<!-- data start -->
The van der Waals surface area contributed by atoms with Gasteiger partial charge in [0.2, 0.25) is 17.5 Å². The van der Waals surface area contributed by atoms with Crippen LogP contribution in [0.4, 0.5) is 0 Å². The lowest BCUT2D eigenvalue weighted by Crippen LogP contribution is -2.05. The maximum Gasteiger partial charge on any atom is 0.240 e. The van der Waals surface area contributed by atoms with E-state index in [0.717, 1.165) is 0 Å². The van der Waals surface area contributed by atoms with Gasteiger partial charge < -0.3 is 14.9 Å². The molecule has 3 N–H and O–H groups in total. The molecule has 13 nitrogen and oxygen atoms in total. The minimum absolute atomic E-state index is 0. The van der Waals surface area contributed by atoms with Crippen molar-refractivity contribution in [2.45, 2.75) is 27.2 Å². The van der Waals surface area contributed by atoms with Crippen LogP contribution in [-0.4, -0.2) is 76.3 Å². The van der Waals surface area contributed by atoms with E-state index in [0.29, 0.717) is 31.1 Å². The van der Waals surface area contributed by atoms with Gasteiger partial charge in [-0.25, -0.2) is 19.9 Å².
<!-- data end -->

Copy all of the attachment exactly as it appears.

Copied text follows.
The van der Waals surface area contributed by atoms with Gasteiger partial charge in [0.2, 0.25) is 17.5 Å². The van der Waals surface area contributed by atoms with Crippen LogP contribution in [0.4, 0.5) is 0 Å². The lowest BCUT2D eigenvalue weighted by Crippen LogP contribution is -2.05. The maximum Gasteiger partial charge on any atom is 0.240 e. The van der Waals surface area contributed by atoms with E-state index in [0.717, 1.165) is 0 Å². The van der Waals surface area contributed by atoms with Gasteiger partial charge < -0.3 is 14.9 Å². The molecule has 3 N–H and O–H groups in total. The molecule has 13 nitrogen and oxygen atoms in total. The minimum absolute atomic E-state index is 0. The van der Waals surface area contributed by atoms with Crippen molar-refractivity contribution in [2.45, 2.75) is 27.2 Å². The van der Waals surface area contributed by atoms with Crippen LogP contribution in [-0.4, -0.2) is 76.3 Å². The van der Waals surface area contributed by atoms with E-state index in [0.29, 0.717) is 31.1 Å². The van der Waals surface area contributed by atoms with Gasteiger partial charge in [-0.25, -0.2) is 19.9 Å².